Aloe, aloe what's all this then?

It’s always a surprise when those plants we grow for their sculptural shape or attractive foliage suddenly burst into flower. This year we are getting fabulous spikes of flowers from our aloes and also many agaves.

The particularly dry winter and spring, followed by good rains, seem to have triggered this outburst. You may have noticed that many other spring-flowering shrubs have responded to the rain with another show of flowers, just in time to be cooked by the heat, alas!

Aloes and agaves are tougher. Aloes are popular succulents because of their attractive rosette of leaves, often patterned with stripes or blotches. They contrast well with other succulents and are one of those best able to cope with summer rain. If you have a sun-baked bank of poor soil, try aloes – they come in a good range of sizes and forms, so you would get enough interest with aloes alone. Bear in mind that they don’t tolerate frost.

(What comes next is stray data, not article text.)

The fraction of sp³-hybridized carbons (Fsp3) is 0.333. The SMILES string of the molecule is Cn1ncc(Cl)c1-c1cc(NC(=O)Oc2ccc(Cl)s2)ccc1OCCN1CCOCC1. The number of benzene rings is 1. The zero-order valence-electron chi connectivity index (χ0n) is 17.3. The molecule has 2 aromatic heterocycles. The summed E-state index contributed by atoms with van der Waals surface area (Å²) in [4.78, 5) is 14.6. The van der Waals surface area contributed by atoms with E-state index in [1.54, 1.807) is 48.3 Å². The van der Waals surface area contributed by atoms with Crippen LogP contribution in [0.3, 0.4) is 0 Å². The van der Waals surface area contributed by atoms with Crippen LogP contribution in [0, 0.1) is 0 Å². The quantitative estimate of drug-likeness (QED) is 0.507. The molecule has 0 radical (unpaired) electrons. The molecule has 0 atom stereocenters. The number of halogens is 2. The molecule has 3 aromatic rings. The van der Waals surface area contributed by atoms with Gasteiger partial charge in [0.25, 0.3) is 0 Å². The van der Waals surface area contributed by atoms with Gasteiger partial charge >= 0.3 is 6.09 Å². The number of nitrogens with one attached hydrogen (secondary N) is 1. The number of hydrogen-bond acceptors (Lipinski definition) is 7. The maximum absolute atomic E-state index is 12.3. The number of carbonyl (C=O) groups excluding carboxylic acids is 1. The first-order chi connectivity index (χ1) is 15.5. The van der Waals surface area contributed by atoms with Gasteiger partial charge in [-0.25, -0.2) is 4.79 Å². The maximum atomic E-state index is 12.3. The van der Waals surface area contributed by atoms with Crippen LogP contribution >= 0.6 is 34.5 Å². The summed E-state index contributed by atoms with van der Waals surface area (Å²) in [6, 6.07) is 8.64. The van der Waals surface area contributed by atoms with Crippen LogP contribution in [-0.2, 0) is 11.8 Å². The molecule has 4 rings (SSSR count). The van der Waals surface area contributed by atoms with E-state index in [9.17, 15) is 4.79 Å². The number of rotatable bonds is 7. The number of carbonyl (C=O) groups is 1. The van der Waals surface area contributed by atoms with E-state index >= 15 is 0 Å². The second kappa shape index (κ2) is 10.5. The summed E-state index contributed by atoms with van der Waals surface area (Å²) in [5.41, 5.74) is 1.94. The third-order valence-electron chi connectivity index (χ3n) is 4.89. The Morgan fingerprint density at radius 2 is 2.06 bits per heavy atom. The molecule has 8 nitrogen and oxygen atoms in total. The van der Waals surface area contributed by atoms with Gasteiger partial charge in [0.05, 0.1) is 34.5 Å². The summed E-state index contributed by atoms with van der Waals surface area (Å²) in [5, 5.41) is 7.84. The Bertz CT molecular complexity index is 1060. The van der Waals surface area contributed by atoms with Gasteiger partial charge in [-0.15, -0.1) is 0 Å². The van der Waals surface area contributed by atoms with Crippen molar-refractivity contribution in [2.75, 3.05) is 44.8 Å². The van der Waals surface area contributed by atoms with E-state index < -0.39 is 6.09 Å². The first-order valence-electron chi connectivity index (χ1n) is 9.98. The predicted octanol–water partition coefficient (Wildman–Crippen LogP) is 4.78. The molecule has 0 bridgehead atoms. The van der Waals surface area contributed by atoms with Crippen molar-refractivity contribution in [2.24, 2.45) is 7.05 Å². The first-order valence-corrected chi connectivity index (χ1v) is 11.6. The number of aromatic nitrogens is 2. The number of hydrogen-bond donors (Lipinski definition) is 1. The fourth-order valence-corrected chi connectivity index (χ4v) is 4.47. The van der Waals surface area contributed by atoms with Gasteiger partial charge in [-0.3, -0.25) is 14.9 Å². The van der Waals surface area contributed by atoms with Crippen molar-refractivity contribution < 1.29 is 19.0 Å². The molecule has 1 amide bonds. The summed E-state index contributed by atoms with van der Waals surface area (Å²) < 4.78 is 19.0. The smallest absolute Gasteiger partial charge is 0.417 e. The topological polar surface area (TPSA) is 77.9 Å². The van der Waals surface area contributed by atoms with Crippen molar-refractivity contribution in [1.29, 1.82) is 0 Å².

This is the growing season so make sure that they get a little extra water. If there are any offsets around the base of your plants, separate them from the parent and spread them around or pot them up for the next fête.

Agaves have the same tough-as-nails constitution as aloes, but will appreciate a bit of fertiliser at this time of year – poultry pellets will be fine. The most popular in gardens is Agave attenuata, because is doesn’t have the savage spines of most agave species. A. attenuata throws up those huge arching flower spikes and then dies, exhausted.

It reproduces by offsets and there will be plenty of small plants around the base to take over. They will grow happily in any well-drained, sunny spot which doesn’t get heavy frosts. Light frosts are no problem.


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